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@StateDept Alerts Employees on Prioritization of Projected Vacancies, Fewer Promotions

Posted: 4:34 am ET

 

One of the State Department’s geographic bureau has recently sent out guidance to its overseas posts asking them to prioritize their projected vacancies.  If this is happening in one bureau, in all likelihood, this is also happening or will soon happen with the rest of the bureaus.

The directive appears to originate from the the Director General of the Foreign Service (DGHR) advising bureaus that a number of 2018 positions will not/will not be advertised. If they are not advertised, it means the positions will not be announced as vacancies available for bidding.  In essence, these unadvertised positions will go unfilled, that is, remain vacant during the 2018 assignment cycle.

We understand that respective bureaus will soon receive the final numbers broken down by position type from DGHR.  Bureaus will then be asked to decide which positions will be advertised on the list/which will go unadvertised.

One bureau is anticipating a fast turn-around on this and is preemptively asking its posts and offices to “rank their positions from highest priority for filling to less urgent.”

Have we not seen this movie before?

Very shortly, posts will be asked to do more with less, once again, as positions will go unfilled in the upcoming assignment cycle. If positions go unfilled for one or two assignment cycles, how soon before the State Department will bridge its overseas staffing gaps by simply eliminating the positions?

At some point, the State Department will not only suffer staffing gaps but experience gaps, as well. Despite advances in technology, no one has yet been able to grow career diplomats overnight; there are no microchips for area knowledge that can be embedded behind the ears; there are no linguists you can simply pick from trees; there are no robots who can do visa interviews or notify Americans of the death of their loved ones overseas. There are no holographic consular officers who can do prison visits. Apparently, you also cannot grow overnight architects and engineers who know the intricacies and security requirements of embassy buildings.  Who knew?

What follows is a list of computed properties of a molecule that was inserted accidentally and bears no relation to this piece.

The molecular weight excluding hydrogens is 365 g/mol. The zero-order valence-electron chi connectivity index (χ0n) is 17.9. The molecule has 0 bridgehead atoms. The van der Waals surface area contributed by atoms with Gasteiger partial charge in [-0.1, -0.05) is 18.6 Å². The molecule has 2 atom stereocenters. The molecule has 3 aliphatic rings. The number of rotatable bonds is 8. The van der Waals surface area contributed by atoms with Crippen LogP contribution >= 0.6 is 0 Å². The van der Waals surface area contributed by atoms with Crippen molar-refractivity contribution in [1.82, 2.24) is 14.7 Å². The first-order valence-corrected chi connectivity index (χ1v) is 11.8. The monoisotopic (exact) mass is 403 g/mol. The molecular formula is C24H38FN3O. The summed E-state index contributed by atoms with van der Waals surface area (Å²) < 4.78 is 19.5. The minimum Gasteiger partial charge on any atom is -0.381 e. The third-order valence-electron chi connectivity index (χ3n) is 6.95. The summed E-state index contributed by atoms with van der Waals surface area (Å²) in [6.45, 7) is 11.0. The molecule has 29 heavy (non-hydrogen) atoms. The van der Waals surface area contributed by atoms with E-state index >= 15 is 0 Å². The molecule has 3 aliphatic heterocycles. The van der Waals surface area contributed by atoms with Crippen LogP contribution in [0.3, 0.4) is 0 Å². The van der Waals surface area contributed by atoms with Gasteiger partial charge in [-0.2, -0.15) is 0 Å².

So what happens when the needed expertise is gone and the government is not able to grow that expertise fast enough? Why, it will hire consultants and contractors, of course.

via reactiongifs.com

In related news, a cable reportedly also went out informing employees that HR is on schedule to release the Foreign Service promotion lists before Labor Day.  The cable alerts employees that there will be “fewer promotions this year relative to last year.”  Anticipating a specific reaction, the State Department told employees that they need to understand that promotion rates “normally go through cycles” and that this year’s promotion numbers, while lower than last year’s, are “largely within the historical range.” The cable explains that there are more people competing for fewer promotion opportunities and that the low cycle in promotion is due to 1) large Diplomatic Readiness Initiative  and D3.0 cohorts from the hiring surges in 2001/04, and 2009/12, and 2) a position base that “will contract over the next couple of years.” 

Is there a third shoe waiting to drop?

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4 responses

  1. Ship of Fools
    by Jerome J. Garcia, Robert C. Hunter

    Went to see the captain, strangest I could find,
    Laid my proposition down, laid it on the line.
    I won’t slave for beggar’s pay, likewise gold and jewels,
    But I would slave to learn the way to sink your ship of fools.

    Ship of fools on a cruel sea, ship of fools sail away from me.
    It was later than I thought when I first believed you,
    Now I cannot share your laughter, ship of fools.

    Saw your first ship sink and drown, from rockin’ of the boat,
    And all that could not sink or swim was just left there to float.
    I won’t leave you drifting down, but woh it makes me wild,
    With thirty years upon my head to have you call me child.

    Ship of fools on a cruel sea, ship of fools sail away from me.
    It was later than I thought when I first believed you,
    Now I cannot share your laughter, ship of fools.

    The bottles stand as empty, as they were filled before.
    Time there was and plenty, but from that cup no more.
    Though I could not caution all, I still might warn a few:
    Don’t lend your hand to raise no flag atop no ship of fools.

    Ship of fools on a cruel sea, ship of fools sail away from me.
    It was later than I thought, when I first believed you,
    Now I cannot share your laughter, ship of fools.

    It was later than I thought when I first believed you,
    Now I cannot share your laughter, ship of fools.

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  2. Uh. What about linked assignments? Many people who’ve taken handshakes on PSP jobs are already looking at jobs for 2019 and even 2020. What happens when the bureaus have to prioritize for those bid cycles? Are they stuck eliminating higher-priority jobs because they already gave out handshakes on others? Will linked assignments end up broken? Will they go away entirely?

    And shouldn’t AFSA be consulted on this?

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